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Geoscientific Model Development An interactive open-access journal of the European Geosciences Union
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Discussion papers
https://doi.org/10.5194/gmd-2019-191
© Author(s) 2019. This work is distributed under
the Creative Commons Attribution 4.0 License.
https://doi.org/10.5194/gmd-2019-191
© Author(s) 2019. This work is distributed under
the Creative Commons Attribution 4.0 License.

Submitted as: review and perspective paper 03 Sep 2019

Submitted as: review and perspective paper | 03 Sep 2019

Review status
This discussion paper is a preprint. It is a manuscript under review for the journal Geoscientific Model Development (GMD).

Current status on the need for improved accessibility to climate change models

Juan Antonio Añel1, Michael García-Rodríguez1,2, and Javier Rodeiro2 Juan Antonio Añel et al.
  • 1EPhysLab, Ed. Campus da Auga, Campus As Lagoas, 32004, Ourense, Galicia, Spain
  • 2School of Computer Sciences, Campus As Lagoas, 32004, Ourense, Galicia, Spain

Abstract. Over the last years, we have seen growing concerns on the need to publish computer code as an integral part of the research process. This has been reflected on improved publishing policies by scientific journals, addressing the relevant issues such as repositories or licensing. Here we explore the state-of-the-art of code availability and sharing for climate models, using as testbed the models from the Climate Model Intercomparison Project 5 and make some reflections on it. Our results show that there are great limitations in the access to the code of these climate models and that the climate modelling community needs to greatly improve their code sharing practices in order to comply with the best scientific practices and the most up to date editorial publishing policies.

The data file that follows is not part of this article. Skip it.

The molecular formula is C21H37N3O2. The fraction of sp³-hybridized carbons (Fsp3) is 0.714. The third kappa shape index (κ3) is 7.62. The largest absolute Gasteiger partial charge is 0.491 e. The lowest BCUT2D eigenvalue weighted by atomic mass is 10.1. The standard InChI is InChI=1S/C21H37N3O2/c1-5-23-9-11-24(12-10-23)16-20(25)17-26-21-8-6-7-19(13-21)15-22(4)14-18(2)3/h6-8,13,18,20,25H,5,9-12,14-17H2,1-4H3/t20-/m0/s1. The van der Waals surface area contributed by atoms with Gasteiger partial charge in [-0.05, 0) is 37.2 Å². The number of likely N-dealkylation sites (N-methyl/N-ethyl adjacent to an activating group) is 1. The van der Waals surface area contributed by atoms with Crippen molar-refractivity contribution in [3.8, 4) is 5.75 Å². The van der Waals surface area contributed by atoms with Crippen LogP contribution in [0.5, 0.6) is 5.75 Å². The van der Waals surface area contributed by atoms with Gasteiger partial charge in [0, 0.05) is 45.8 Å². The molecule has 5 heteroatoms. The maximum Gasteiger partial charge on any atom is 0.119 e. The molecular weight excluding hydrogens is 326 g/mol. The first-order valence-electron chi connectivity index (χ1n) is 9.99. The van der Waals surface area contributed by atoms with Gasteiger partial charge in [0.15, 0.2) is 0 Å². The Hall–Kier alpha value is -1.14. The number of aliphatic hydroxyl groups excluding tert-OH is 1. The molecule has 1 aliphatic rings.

Juan Antonio Añel et al.
Interactive discussion
Status: open (until 29 Oct 2019)
Status: open (until 29 Oct 2019)
AC: Author comment | RC: Referee comment | SC: Short comment | EC: Editor comment
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Juan Antonio Añel et al.
Juan Antonio Añel et al.
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Latest update: 21 Sep 2019
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Short summary
This work shows that it continues to be hard, if not impossible, to obtain some of the most used climate models worldwide. We reach this conclusion through a systematic study and encourage all the development teams and research centres to make public the models that they use to produce scientific results.
This work shows that it continues to be hard, if not impossible, to obtain some of the most used...
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